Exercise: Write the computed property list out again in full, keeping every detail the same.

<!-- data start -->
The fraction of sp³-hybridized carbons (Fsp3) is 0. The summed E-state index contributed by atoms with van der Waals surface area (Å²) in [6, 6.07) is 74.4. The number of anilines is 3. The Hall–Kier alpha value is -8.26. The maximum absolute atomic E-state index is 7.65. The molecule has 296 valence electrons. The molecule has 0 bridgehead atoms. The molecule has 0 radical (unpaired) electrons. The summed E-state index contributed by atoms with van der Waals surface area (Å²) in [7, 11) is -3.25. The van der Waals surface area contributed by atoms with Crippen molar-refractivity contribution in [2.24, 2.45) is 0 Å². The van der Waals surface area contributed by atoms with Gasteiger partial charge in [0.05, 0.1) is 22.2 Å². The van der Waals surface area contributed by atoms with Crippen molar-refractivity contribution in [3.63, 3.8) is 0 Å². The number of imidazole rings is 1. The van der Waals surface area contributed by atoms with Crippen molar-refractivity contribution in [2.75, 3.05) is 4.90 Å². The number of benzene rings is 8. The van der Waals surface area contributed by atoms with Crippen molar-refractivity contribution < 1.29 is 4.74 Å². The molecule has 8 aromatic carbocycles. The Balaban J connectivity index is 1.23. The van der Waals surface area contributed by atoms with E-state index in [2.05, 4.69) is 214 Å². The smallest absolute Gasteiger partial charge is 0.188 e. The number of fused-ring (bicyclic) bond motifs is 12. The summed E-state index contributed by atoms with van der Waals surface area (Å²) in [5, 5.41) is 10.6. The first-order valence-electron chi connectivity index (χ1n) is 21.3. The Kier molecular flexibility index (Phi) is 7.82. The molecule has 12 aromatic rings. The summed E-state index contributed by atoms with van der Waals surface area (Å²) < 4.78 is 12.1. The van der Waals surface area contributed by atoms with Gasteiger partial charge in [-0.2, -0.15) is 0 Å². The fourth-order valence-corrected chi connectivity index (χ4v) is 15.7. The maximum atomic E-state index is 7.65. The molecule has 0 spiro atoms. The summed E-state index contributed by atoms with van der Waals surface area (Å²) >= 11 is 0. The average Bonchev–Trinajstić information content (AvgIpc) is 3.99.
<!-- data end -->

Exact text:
The fraction of sp³-hybridized carbons (Fsp3) is 0. The summed E-state index contributed by atoms with van der Waals surface area (Å²) in [6, 6.07) is 74.4. The number of anilines is 3. The Hall–Kier alpha value is -8.26. The maximum absolute atomic E-state index is 7.65. The molecule has 296 valence electrons. The molecule has 0 bridgehead atoms. The molecule has 0 radical (unpaired) electrons. The summed E-state index contributed by atoms with van der Waals surface area (Å²) in [7, 11) is -3.25. The van der Waals surface area contributed by atoms with Crippen molar-refractivity contribution in [2.24, 2.45) is 0 Å². The van der Waals surface area contributed by atoms with Gasteiger partial charge in [0.05, 0.1) is 22.2 Å². The van der Waals surface area contributed by atoms with Crippen molar-refractivity contribution in [3.63, 3.8) is 0 Å². The number of imidazole rings is 1. The van der Waals surface area contributed by atoms with Crippen molar-refractivity contribution in [2.75, 3.05) is 4.90 Å². The number of benzene rings is 8. The van der Waals surface area contributed by atoms with Crippen molar-refractivity contribution < 1.29 is 4.74 Å². The molecule has 8 aromatic carbocycles. The Balaban J connectivity index is 1.23. The van der Waals surface area contributed by atoms with E-state index in [2.05, 4.69) is 214 Å². The smallest absolute Gasteiger partial charge is 0.188 e. The number of fused-ring (bicyclic) bond motifs is 12. The summed E-state index contributed by atoms with van der Waals surface area (Å²) in [5, 5.41) is 10.6. The first-order valence-electron chi connectivity index (χ1n) is 21.3. The Kier molecular flexibility index (Phi) is 7.82. The molecule has 12 aromatic rings. The summed E-state index contributed by atoms with van der Waals surface area (Å²) < 4.78 is 12.1. The van der Waals surface area contributed by atoms with Gasteiger partial charge in [-0.2, -0.15) is 0 Å². The fourth-order valence-corrected chi connectivity index (χ4v) is 15.7. The maximum atomic E-state index is 7.65. The molecule has 0 spiro atoms. The summed E-state index contributed by atoms with van der Waals surface area (Å²) >= 11 is 0. The average Bonchev–Trinajstić information content (AvgIpc) is 3.99.